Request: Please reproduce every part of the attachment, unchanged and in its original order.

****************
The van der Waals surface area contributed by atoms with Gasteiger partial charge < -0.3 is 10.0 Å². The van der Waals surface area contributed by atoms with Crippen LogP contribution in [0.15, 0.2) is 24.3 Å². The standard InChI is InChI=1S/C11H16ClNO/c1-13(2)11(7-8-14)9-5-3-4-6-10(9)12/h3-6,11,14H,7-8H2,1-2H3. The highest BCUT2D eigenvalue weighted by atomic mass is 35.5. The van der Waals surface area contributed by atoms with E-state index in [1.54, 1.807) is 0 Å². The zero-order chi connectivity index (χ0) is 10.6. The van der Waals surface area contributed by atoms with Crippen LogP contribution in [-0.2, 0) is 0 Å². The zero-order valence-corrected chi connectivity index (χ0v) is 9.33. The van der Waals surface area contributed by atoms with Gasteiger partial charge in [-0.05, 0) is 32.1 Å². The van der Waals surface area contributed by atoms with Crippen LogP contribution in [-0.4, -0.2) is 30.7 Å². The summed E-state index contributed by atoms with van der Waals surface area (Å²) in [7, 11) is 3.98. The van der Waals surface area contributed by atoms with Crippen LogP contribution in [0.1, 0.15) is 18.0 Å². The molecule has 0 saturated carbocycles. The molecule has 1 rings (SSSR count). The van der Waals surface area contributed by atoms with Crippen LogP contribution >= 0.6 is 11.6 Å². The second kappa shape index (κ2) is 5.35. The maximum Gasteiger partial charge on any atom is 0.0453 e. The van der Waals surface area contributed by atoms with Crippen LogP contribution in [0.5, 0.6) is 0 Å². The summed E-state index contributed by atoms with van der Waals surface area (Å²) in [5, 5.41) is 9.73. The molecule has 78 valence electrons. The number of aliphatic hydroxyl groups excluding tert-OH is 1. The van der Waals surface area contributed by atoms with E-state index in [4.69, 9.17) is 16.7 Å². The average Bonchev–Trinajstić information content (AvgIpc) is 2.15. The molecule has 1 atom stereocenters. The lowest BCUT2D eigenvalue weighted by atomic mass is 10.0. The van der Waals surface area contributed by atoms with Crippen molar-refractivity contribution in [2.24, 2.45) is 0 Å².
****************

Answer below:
The van der Waals surface area contributed by atoms with Gasteiger partial charge < -0.3 is 10.0 Å². The van der Waals surface area contributed by atoms with Crippen LogP contribution in [0.15, 0.2) is 24.3 Å². The standard InChI is InChI=1S/C11H16ClNO/c1-13(2)11(7-8-14)9-5-3-4-6-10(9)12/h3-6,11,14H,7-8H2,1-2H3. The highest BCUT2D eigenvalue weighted by atomic mass is 35.5. The van der Waals surface area contributed by atoms with E-state index in [1.54, 1.807) is 0 Å². The zero-order chi connectivity index (χ0) is 10.6. The van der Waals surface area contributed by atoms with Crippen LogP contribution in [-0.2, 0) is 0 Å². The zero-order valence-corrected chi connectivity index (χ0v) is 9.33. The van der Waals surface area contributed by atoms with Gasteiger partial charge in [-0.05, 0) is 32.1 Å². The van der Waals surface area contributed by atoms with Crippen LogP contribution in [-0.4, -0.2) is 30.7 Å². The summed E-state index contributed by atoms with van der Waals surface area (Å²) in [7, 11) is 3.98. The van der Waals surface area contributed by atoms with Crippen LogP contribution in [0.1, 0.15) is 18.0 Å². The molecule has 0 saturated carbocycles. The molecule has 1 rings (SSSR count). The van der Waals surface area contributed by atoms with Crippen LogP contribution >= 0.6 is 11.6 Å². The second kappa shape index (κ2) is 5.35. The maximum Gasteiger partial charge on any atom is 0.0453 e. The van der Waals surface area contributed by atoms with Crippen LogP contribution in [0.5, 0.6) is 0 Å². The summed E-state index contributed by atoms with van der Waals surface area (Å²) in [5, 5.41) is 9.73. The molecule has 78 valence electrons. The number of aliphatic hydroxyl groups excluding tert-OH is 1. The van der Waals surface area contributed by atoms with E-state index in [4.69, 9.17) is 16.7 Å². The average Bonchev–Trinajstić information content (AvgIpc) is 2.15. The molecule has 1 atom stereocenters. The lowest BCUT2D eigenvalue weighted by atomic mass is 10.0. The van der Waals surface area contributed by atoms with Crippen molar-refractivity contribution in [2.24, 2.45) is 0 Å².